After you consider your environment, you’re ready to go shopping. You have an idea of which types of orchids will work best where you’ll be growing them, and now you just need to look at a few things such as the plant’s health and age. I fill you in on these factors in the following sections.

Choosing a healthy plant

Picking out a healthy orchid plant is essential. Even in the best of circumstances, the orchid that you bring home will have to adapt to changes in its environment. A strong, robust plant has a much better chance of surviving this ordeal than a weak plant does.

Here’s a checklist of things to look for when you select an orchid:

  • Look carefully at the leaves. They should be stiff, not shriveled or dehydrated. They should also have a healthy green color. Brown or black spots on leaves could mean disease, or they could be harmless; if you find spots, ask the grower about them.
  • Look for any signs of insects. Most insects hang out on the new young growth, on the flower buds of the plant, or on the undersides of the leaves. Also check under the pot for snails or slugs.
  • Examine the exposed roots on top of the potting material.
  • The roots should be firm and light colored, not black, soft, and mushy.
  • Watch out for plants infested with oxalis (which looks like clover). Oxalis is a pesky weed that is difficult to get rid of after it’s established. It will not directly harm the orchids, but it can harbor insects and is a cosmetic distraction.

Make sure the plants are labeled. Labels will be important to you later if you want to look up information on growing your particular type of orchid.

Be sure to ask the grower about the temperature, light, and humidity requirements of the orchid you’re considering. Check out its ultimate size. Then match this information with what you know about your orchid growing area.

Deciding between a blooming plant and a young plant

When you buy a mature, blooming plant, you get to see exactly what the flower of this orchid is like. Because many orchid flowers can last quite a while, you’ll be able to enjoy this orchid for weeks after you bring it home. The biggest disadvantage of blooming plants is that they’re usually the most expensive, because they’re in the highest demand.

Younger plants ones that are months or even years away from blooming — are much less expensive than their mature counterparts. The joy in choosing these plants is anticipating when they’ll bloom and what they may look like.

If you’re a beginner, I recommend that you buy mature plants with buds or flowers. Waiting for immature plants to bloom is something you may enjoy after you have a small collection of the mature ones.

Choosing seed-grown orchids or orchid clones

Very few orchids sold today have been collected from the wild. Instead, they’ve been grown from seed. The flower color, flower size, and growth habits of these seed-grown plants vary. Seed-grown plants are generally very reasonably priced.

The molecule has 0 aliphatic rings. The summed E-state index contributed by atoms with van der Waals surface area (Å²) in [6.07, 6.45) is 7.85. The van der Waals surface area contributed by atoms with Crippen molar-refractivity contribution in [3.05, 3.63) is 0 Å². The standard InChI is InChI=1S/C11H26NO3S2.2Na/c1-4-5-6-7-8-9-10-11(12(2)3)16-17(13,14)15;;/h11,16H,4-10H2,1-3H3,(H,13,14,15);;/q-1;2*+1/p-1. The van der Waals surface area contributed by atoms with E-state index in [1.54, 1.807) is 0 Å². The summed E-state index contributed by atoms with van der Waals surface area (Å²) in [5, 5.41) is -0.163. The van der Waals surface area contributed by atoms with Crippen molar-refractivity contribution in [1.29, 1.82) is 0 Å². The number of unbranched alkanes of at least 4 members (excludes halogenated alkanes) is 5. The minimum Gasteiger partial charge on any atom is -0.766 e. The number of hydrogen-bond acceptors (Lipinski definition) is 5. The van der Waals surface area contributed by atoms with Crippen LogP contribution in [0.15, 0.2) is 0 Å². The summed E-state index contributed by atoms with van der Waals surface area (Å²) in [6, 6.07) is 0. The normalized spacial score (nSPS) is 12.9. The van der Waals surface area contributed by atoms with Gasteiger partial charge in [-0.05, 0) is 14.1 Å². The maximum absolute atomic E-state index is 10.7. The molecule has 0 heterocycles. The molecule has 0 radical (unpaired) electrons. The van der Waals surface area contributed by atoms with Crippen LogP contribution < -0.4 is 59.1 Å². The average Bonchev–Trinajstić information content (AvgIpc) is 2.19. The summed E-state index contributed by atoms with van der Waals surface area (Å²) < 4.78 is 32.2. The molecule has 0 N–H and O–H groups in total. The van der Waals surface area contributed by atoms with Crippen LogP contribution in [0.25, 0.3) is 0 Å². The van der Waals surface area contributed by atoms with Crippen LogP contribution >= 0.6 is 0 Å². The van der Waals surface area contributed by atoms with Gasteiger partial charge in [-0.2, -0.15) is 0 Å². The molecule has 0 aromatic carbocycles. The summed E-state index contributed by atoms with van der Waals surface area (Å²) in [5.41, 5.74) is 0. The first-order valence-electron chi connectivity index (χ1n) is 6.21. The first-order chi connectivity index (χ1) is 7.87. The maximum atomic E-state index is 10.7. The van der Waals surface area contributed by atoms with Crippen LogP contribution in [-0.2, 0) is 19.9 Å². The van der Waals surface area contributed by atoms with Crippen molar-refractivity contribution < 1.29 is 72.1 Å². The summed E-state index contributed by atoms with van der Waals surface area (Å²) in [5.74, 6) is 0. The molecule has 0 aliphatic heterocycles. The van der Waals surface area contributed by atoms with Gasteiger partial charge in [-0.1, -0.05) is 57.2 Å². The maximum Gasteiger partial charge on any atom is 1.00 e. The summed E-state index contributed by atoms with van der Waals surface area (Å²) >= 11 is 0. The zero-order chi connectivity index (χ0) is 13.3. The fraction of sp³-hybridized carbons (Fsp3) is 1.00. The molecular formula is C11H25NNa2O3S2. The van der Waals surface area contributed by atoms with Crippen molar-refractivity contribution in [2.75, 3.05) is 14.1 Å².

Cloned orchids, also referred to as meristemmed or mericloned orchids, are orchids that have been multiplied from single cells, usually from a plant of very high quality, in a flask, which is a type of laboratory bottle. The result is that they’re all identical.

The advantage of purchasing a cloned orchid is that you can depend on the orchid that you buy being exactly like its parent, which is frequently an award winner. In general, these clones are a bit more expensive than the others, but they’re usually worth it.

Caring for Your New Orchid

Adding new orchids to your plant collection is exciting, but this is also a time for caution. Even though you may have been very careful in the selection process, your orchid still may be harboring insect eggs that may hatch, or it may have a disease problem that you didn’t notice before.

So, to be on the safe side, keep your new plant isolated from all your other plants for at least two to three weeks — enough time to see if any insects appear or a disease shows up. If you need to treat your new plant, doing so will be easier when it’s separated from your other plants.

 

 

 

The Essentials of Growing Orchids

Growing orchids may be easier than you think. These beautiful flowering plants aren't all that challenging if you pick the right orchid for your environment, provide the necessary light and humidity, know how and when to water, and how to stake and fertilize correctly.  Follow this link for more information.

 

The original article How to Choose the Right Orchid is included in the following:

1 of 11 in Series: The Essentials of Growing Orchids

 

Other works by Steven A. Frowine

 

Miniature Orchids 

 

Fragrant Orchids: A Guide To Selecting, Growing, And Enjoying

 

Moth Orchids - The Complete Guide to Phalaenopsis

 

Growing Tropical Slipper Orchids Under Lights  (.pdf file free to download)

 

Orchids For Dummies

 

 

This information is presented for educational and informational purposes only. This web site nor the NVOS itself claims any credit, nor profit from this presentation. The original writer can be contacted by following the hot link attributed to his name. Photos on original web site did not include any claim of copyright or claim of ownership therefore it is presumed that the original writer retains that copyright. In order to comply with source site's stated permission to reprint, we have included links back to the original article.

Read 1264 times Last modified on Saturday, 31 January 2015 21:55